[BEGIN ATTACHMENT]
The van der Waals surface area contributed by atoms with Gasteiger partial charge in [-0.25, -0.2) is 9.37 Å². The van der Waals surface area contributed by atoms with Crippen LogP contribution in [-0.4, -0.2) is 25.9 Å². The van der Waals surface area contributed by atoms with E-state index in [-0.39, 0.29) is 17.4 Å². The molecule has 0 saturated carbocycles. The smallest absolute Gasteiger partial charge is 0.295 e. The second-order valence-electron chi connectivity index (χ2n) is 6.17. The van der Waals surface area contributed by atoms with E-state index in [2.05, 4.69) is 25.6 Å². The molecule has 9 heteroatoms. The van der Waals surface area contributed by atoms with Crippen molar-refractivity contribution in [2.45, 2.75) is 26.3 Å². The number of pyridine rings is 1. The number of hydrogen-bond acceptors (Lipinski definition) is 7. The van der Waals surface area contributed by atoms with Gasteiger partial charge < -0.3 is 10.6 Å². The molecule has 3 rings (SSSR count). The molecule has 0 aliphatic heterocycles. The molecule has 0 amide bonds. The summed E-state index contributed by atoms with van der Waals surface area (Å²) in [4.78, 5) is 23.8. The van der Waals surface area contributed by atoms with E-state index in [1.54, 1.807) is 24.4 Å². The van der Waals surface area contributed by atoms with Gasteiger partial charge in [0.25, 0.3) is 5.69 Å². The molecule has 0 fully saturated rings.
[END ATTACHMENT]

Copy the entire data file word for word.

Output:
The van der Waals surface area contributed by atoms with Gasteiger partial charge in [-0.25, -0.2) is 9.37 Å². The van der Waals surface area contributed by atoms with Crippen LogP contribution in [-0.4, -0.2) is 25.9 Å². The van der Waals surface area contributed by atoms with E-state index in [-0.39, 0.29) is 17.4 Å². The molecule has 0 saturated carbocycles. The smallest absolute Gasteiger partial charge is 0.295 e. The second-order valence-electron chi connectivity index (χ2n) is 6.17. The van der Waals surface area contributed by atoms with E-state index in [2.05, 4.69) is 25.6 Å². The molecule has 9 heteroatoms. The van der Waals surface area contributed by atoms with Crippen molar-refractivity contribution in [2.45, 2.75) is 26.3 Å². The number of pyridine rings is 1. The number of hydrogen-bond acceptors (Lipinski definition) is 7. The van der Waals surface area contributed by atoms with Gasteiger partial charge < -0.3 is 10.6 Å². The molecule has 3 rings (SSSR count). The molecule has 0 aliphatic heterocycles. The molecule has 0 amide bonds. The summed E-state index contributed by atoms with van der Waals surface area (Å²) in [4.78, 5) is 23.8. The van der Waals surface area contributed by atoms with E-state index in [1.54, 1.807) is 24.4 Å². The van der Waals surface area contributed by atoms with Gasteiger partial charge in [0.25, 0.3) is 5.69 Å². The molecule has 0 fully saturated rings.